This is where skinny jeans have taken us these days — it's all about the feminization of the culture.
The American Academy of Facial and Reconstructive Surgery reported some very interesting numbers recently: Thirty-one percent of men are “extremely likely” to consider either a surgical or non-invasive cosmetic procedure.
And of that 31 percent, 58 percent of these men are aged 25 to 34. The most common surgical procedures for this millennial male group are nose jobs, ear pinning — and the elimination of excess breast tissue, which is often the result of a hormonal imbalance.
Also a favorite menu item these days for men: fillers affectionately referred to as "brotox."
LifeZette spoke to cosmetic physician Neda Vanden Bosch, M.D., who has practiced in West Palm Beach, Florida, for over 10 years. She is a physician trainer, a master injector, and a "Real Self" top-rated physician. Many of her male clients, she said, seek her help so that they can better compete with younger professionals in the workplace.
"In addition to surgery and facial fillers, men want to eliminate chin and belly fat, including love handles. Laser hair removal and hair-restoration requests are also on the rise."
What about the old adage that men age more gracefully than women? After all, don't George Clooney and other well-known movie stars appear more sexy and handsome with each passing year? Said Vanden Bosch, "Well, Clooney did have his eyes done!" She agreed, however, that as men age their features often become more distinguished than do the features of most women.
Given this, why are men — and especially young men — subjecting themselves to the usually tortuous measures women take to look younger?
"Not everyone is George Clooney," said Vanden Bosch. "Men who divorce find themselves back in the dating game and want to reclaim their youth. Other men are brought in by their wives. Fillers are normal maintenance for women, and it's not unusual for some women to think their husbands would also benefit."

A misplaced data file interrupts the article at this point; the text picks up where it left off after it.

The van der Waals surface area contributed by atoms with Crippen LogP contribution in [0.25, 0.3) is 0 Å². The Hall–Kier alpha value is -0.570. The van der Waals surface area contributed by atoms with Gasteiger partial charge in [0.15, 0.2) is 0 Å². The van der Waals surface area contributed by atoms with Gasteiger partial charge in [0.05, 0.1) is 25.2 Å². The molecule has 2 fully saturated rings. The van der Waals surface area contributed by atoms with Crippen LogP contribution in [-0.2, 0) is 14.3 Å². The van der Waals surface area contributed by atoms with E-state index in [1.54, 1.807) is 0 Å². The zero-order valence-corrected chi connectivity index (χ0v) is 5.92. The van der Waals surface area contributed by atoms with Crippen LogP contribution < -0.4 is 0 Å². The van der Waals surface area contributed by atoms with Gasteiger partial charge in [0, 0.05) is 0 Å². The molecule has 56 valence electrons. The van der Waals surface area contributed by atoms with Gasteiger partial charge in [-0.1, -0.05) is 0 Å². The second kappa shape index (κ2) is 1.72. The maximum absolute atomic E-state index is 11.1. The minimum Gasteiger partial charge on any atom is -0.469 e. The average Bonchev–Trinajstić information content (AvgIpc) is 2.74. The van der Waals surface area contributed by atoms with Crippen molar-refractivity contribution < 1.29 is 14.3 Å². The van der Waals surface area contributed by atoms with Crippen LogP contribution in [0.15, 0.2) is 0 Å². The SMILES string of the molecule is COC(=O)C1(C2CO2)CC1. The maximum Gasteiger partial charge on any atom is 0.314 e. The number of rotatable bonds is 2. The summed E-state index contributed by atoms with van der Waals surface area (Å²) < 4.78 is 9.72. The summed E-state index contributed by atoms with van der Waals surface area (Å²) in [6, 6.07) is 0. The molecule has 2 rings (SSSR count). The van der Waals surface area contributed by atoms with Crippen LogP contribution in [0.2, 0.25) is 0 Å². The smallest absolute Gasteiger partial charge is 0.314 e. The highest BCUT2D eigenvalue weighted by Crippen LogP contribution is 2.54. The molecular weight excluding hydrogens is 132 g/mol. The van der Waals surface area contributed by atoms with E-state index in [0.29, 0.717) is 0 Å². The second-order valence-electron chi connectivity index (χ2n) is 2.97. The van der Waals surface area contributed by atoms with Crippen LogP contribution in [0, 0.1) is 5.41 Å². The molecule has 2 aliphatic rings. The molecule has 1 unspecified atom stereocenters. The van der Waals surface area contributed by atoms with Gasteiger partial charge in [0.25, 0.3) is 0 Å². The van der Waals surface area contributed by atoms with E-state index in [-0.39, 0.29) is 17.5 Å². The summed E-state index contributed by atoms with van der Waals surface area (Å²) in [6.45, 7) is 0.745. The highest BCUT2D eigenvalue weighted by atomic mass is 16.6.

She added, "Some men don't care and just do what their wives want them to do. Usually, the men don't have a concrete idea of what they want or need. They just come in pleading, 'Doc, help me look better.'"
What about the risks many men are taking in starting cosmetic treatments so early in life? Said Vanden Bosch, "They lose the visual perspective of how they look. Without a wealth of experience, a doctor can feminize a man. In particular, procedures on the eyebrow, jaw and skin are critical areas to treat properly in order to maintain masculinity. Some doctors inject women and men using the same technique. This approach further contributes to feminizing a man's appearance."
"Without a wealth of experience [in cosmetic procedures], a doctor can feminize a man."
Vanden Bosch said that men's skin is "not supposed to be porcelain white and soft. Men need a little texture."
As Bloomberg recently reported, "'Part of the reason young men are increasingly interested in cosmetic procedures derives from social media,' said Dr. Fred G. Fedok, president of the academy that conducted the survey. 'People are more aware of their looks from different angles.' A growing interest in health and self-care also plays a part. 'It's sort of like exercise,' Fedok said about cosmetic procedures."
Based in Boynton Beach, Florida, Christine King is founder and CEO of Your Best Fit, a health and wellness company that provides fitness, nutrition, and design and management services for individuals, private clubs, luxury communities, and corporations.